"Sex sells." At least, that's the conventional wisdom. We hear it all the time, as a justification for some of the worst excesses of filmmakers and advertisers. It's not that they're deliberately out to lower our standards; it's all about money, so they say.
Except when it isn't, that is.
The Reuters news service has looked into recent box-office numbers and come up with some intriguing results: Movies rated R for explicit sexual content do poorly in theaters. Their report states, "Last year, five of the top-10-grossing movies were PG. Of the top 25, only four were rated R. `Increasingly, if a movie is rated R,' says producer John Goldwyn, `audiences won't go.'" Movies advertised as being all about sex, like Closer and Kinsey, got great reviews, but they failed miserably at the box office. And last year was no anomaly. In his book Hollywood vs. America, Michael Medved tracked poor audience numbers for sexually explicit films all the way back to the sixties.
Based on its own research, Reuters concluded, "The old adage `sex sells' no longer applies to the movies....As any theater owner will eagerly tell you, American audiences like their movies PG and PG-13, not R, and certainly not NC-17."
Yet we need to be careful not to read too much into these results, because the news isn't all good. For one thing, neither PG nor PG-13 means what it used to anymore. There's a lot more today that slips past the ratings board than ever before. While hardcore sex may not be selling, "vulgar, dumb, funny sex," as Reuters puts it, is selling just fine, and to ever-younger audiences. Producer Peter Guber echoed Reuters's thesis when he explained, "Sex inside a comedy candy-coats sex and allows the audience to feel comfortable...Films can be sexy, but they can't portray the [real] sexual intimacy most people [genuinely] crave....The portrayal has to be violent or funny."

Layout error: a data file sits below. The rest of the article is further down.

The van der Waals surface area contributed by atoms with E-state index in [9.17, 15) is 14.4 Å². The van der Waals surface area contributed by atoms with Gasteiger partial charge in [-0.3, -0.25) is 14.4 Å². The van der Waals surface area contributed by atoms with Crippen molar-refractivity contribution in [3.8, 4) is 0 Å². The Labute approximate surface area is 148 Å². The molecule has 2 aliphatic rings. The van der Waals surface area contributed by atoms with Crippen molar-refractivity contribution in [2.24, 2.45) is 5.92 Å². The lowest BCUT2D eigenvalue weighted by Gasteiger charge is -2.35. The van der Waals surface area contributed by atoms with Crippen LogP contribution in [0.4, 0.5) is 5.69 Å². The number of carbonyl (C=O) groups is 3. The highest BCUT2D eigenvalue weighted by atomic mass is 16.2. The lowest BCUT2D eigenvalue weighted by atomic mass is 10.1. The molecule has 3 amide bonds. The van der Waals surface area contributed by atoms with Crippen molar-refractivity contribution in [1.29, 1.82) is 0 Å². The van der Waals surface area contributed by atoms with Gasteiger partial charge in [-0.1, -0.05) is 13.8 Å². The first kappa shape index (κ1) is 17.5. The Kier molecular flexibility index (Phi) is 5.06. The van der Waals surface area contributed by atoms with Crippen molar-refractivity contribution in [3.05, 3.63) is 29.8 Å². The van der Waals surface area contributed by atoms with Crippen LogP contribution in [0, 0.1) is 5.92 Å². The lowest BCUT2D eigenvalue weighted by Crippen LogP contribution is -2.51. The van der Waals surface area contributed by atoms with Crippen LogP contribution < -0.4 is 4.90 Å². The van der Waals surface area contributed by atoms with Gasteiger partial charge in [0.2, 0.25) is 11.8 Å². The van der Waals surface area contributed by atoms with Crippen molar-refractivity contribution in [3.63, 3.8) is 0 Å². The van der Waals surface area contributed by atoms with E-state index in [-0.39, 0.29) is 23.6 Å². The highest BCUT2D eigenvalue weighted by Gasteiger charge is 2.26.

And then, too, there's the fact that portrayals of hardcore sex are available right there in the comfort of our own living rooms, or on our computers. Thanks to premium cable channels and Internet porn-and even much of what's on the broadcast networks now-the market for smut is still thriving.
So the issue is a more complex one than it appears at first glance. But I still think this article gives us reason for hope. Our society's attitude toward sex could indeed stand much improvement; "it's okay if it's funny or violent" isn't exactly a healthy attitude. Yet at the same time, moviegoers, as a whole, seem to perceive explicit sex in films as the exploitation that it is, and they instinctively shy away from it. There's a line there that they don't want to cross.
And this is good news for all of us. If sex doesn't sell in certain venues as much as we thought, then maybe-just maybe-Hollywood will create more room for films that show respect for human dignity and more sensitivity to movie-lovers of all ages. And Christians can encourage this by writing letters; let the studios know when we see a film we like. And also, of course, boycott the R-rated films, which is not much of a sacrifice, come to think of it, because they aren't very good anyway.